Previous studies have documented the potential for using relatively short-period body waves and intermediate-period surface waves to explore the structure and tectonics of Europa. We show that long-period measurements (0.001 to 0.1 Hz) may have large amplitudes of displacement (millimeters to centimeters) and are potentially measurable from orbit without requiring a lander. To accurately model the long-period response of Europa, we use normal modes calculated from physically self-consistent models of Europa's structure developed in part 1 (Cammarano et al., 2007). On the basis of the geometry of observed faults, we estimate that faulting events of magnitude 5 or larger may occur regularly. Synthetic seismograms show that long-period displacement measurements with millimeter accuracy could detect current tectonic activity and determine the thickness of Europa's ice shell, and confirm the presence of a subsurface ocean. Determination of deeper structure with seismic measurements, however, is more challenging in the presence of a global liquid ocean, which acts to decouple deeper seismic energy from the surface. Copyright 2006 by the American Geophysical Union.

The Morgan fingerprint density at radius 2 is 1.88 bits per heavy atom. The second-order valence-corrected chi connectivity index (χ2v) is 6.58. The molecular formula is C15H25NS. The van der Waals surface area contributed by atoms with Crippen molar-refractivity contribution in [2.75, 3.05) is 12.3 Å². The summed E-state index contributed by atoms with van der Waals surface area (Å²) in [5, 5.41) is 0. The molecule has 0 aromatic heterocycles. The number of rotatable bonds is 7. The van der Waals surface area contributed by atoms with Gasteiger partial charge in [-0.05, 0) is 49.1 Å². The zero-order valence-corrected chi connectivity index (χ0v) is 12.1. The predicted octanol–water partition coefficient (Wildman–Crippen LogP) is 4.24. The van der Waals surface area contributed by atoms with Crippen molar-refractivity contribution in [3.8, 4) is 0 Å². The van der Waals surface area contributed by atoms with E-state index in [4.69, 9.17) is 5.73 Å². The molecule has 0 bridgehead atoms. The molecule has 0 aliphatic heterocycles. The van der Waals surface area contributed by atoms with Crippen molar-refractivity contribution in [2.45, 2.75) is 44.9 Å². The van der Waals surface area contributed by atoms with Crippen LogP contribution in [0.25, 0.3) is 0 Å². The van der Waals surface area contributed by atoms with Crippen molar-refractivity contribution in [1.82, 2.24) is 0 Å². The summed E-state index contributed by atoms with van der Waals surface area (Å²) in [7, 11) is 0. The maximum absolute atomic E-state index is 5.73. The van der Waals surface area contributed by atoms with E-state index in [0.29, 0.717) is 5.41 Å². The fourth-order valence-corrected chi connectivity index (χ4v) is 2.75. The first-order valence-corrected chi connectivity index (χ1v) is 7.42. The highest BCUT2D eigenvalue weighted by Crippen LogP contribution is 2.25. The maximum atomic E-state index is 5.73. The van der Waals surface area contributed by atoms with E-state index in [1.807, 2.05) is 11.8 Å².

Panning, M., Lekic, V., Manga, M., Cammarano, F., Romanowicz, B. (2006). Long-period seismology on Europa: 2. Predicted seismic response. JOURNAL OF GEOPHYSICAL RESEARCH: PLANETS, 111(12), n/a-n/a [10.1029/2006JE002712].